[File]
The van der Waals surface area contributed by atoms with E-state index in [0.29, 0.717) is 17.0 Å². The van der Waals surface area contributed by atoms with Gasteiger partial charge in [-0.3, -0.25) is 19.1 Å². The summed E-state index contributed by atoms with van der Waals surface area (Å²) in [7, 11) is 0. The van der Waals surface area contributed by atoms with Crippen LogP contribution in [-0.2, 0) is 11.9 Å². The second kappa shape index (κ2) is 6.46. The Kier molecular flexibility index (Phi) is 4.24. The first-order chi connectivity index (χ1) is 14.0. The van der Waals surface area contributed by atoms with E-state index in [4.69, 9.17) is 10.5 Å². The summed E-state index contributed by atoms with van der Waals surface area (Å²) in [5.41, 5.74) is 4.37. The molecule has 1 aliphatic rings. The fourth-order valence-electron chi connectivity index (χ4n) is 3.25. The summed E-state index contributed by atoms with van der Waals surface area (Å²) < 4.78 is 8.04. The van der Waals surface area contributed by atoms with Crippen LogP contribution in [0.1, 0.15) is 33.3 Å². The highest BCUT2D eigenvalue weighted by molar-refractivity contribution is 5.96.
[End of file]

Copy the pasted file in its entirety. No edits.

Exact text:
The van der Waals surface area contributed by atoms with E-state index in [0.29, 0.717) is 17.0 Å². The van der Waals surface area contributed by atoms with Gasteiger partial charge in [-0.3, -0.25) is 19.1 Å². The summed E-state index contributed by atoms with van der Waals surface area (Å²) in [7, 11) is 0. The van der Waals surface area contributed by atoms with Crippen LogP contribution in [-0.2, 0) is 11.9 Å². The second kappa shape index (κ2) is 6.46. The Kier molecular flexibility index (Phi) is 4.24. The first-order chi connectivity index (χ1) is 14.0. The van der Waals surface area contributed by atoms with E-state index in [4.69, 9.17) is 10.5 Å². The summed E-state index contributed by atoms with van der Waals surface area (Å²) in [5.41, 5.74) is 4.37. The molecule has 1 aliphatic rings. The fourth-order valence-electron chi connectivity index (χ4n) is 3.25. The summed E-state index contributed by atoms with van der Waals surface area (Å²) < 4.78 is 8.04. The van der Waals surface area contributed by atoms with Crippen LogP contribution in [0.1, 0.15) is 33.3 Å². The highest BCUT2D eigenvalue weighted by molar-refractivity contribution is 5.96.